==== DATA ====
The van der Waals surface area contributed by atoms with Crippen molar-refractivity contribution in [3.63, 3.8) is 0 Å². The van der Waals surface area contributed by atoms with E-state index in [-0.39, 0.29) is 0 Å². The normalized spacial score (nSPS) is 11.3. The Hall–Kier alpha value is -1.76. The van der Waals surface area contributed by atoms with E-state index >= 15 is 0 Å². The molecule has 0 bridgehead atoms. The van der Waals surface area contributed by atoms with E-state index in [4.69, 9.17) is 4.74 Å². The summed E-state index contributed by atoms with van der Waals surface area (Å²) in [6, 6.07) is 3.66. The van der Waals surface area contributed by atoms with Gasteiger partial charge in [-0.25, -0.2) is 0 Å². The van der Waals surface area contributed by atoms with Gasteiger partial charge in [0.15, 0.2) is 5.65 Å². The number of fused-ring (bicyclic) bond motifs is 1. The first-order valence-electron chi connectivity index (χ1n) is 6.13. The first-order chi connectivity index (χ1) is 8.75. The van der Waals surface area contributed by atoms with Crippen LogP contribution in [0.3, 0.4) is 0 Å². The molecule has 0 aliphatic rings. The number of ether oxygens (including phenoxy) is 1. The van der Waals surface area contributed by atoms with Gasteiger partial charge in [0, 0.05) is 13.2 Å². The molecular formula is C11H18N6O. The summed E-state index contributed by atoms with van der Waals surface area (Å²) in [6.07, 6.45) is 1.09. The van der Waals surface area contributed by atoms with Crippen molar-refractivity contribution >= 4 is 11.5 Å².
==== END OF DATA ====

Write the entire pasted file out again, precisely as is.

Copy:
The van der Waals surface area contributed by atoms with Crippen molar-refractivity contribution in [3.63, 3.8) is 0 Å². The van der Waals surface area contributed by atoms with E-state index in [-0.39, 0.29) is 0 Å². The normalized spacial score (nSPS) is 11.3. The Hall–Kier alpha value is -1.76. The van der Waals surface area contributed by atoms with E-state index >= 15 is 0 Å². The molecule has 0 bridgehead atoms. The van der Waals surface area contributed by atoms with E-state index in [4.69, 9.17) is 4.74 Å². The summed E-state index contributed by atoms with van der Waals surface area (Å²) in [6, 6.07) is 3.66. The van der Waals surface area contributed by atoms with Gasteiger partial charge in [-0.25, -0.2) is 0 Å². The van der Waals surface area contributed by atoms with Gasteiger partial charge in [0.15, 0.2) is 5.65 Å². The number of fused-ring (bicyclic) bond motifs is 1. The first-order valence-electron chi connectivity index (χ1n) is 6.13. The first-order chi connectivity index (χ1) is 8.75. The van der Waals surface area contributed by atoms with Crippen LogP contribution in [0.3, 0.4) is 0 Å². The molecule has 0 aliphatic rings. The number of ether oxygens (including phenoxy) is 1. The van der Waals surface area contributed by atoms with Gasteiger partial charge in [0, 0.05) is 13.2 Å². The molecular formula is C11H18N6O. The summed E-state index contributed by atoms with van der Waals surface area (Å²) in [6.07, 6.45) is 1.09. The van der Waals surface area contributed by atoms with Crippen molar-refractivity contribution >= 4 is 11.5 Å².